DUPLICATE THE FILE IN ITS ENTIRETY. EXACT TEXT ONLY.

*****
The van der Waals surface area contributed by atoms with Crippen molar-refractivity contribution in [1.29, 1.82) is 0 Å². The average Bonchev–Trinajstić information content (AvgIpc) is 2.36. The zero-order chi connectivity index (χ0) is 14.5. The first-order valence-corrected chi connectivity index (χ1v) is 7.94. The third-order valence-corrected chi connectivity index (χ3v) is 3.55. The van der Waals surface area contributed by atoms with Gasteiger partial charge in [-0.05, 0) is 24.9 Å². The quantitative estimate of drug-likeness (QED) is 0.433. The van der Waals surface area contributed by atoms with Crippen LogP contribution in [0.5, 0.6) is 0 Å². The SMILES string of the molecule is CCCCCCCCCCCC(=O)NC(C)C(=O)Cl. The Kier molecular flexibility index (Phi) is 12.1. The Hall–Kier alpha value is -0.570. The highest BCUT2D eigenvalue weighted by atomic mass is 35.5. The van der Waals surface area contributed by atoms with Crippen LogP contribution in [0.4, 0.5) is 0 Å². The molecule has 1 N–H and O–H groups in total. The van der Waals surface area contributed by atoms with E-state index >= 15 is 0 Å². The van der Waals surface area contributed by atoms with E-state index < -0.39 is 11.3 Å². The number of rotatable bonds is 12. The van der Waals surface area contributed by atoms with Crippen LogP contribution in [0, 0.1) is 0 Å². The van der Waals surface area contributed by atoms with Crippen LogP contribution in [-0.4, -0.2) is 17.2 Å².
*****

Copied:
The van der Waals surface area contributed by atoms with Crippen molar-refractivity contribution in [1.29, 1.82) is 0 Å². The average Bonchev–Trinajstić information content (AvgIpc) is 2.36. The zero-order chi connectivity index (χ0) is 14.5. The first-order valence-corrected chi connectivity index (χ1v) is 7.94. The third-order valence-corrected chi connectivity index (χ3v) is 3.55. The van der Waals surface area contributed by atoms with Gasteiger partial charge in [-0.05, 0) is 24.9 Å². The quantitative estimate of drug-likeness (QED) is 0.433. The van der Waals surface area contributed by atoms with Crippen LogP contribution in [0.5, 0.6) is 0 Å². The SMILES string of the molecule is CCCCCCCCCCCC(=O)NC(C)C(=O)Cl. The Kier molecular flexibility index (Phi) is 12.1. The Hall–Kier alpha value is -0.570. The highest BCUT2D eigenvalue weighted by atomic mass is 35.5. The van der Waals surface area contributed by atoms with Crippen LogP contribution in [0.4, 0.5) is 0 Å². The molecule has 1 N–H and O–H groups in total. The van der Waals surface area contributed by atoms with E-state index >= 15 is 0 Å². The van der Waals surface area contributed by atoms with E-state index < -0.39 is 11.3 Å². The number of rotatable bonds is 12. The van der Waals surface area contributed by atoms with Crippen LogP contribution in [0, 0.1) is 0 Å². The van der Waals surface area contributed by atoms with Crippen LogP contribution in [-0.4, -0.2) is 17.2 Å².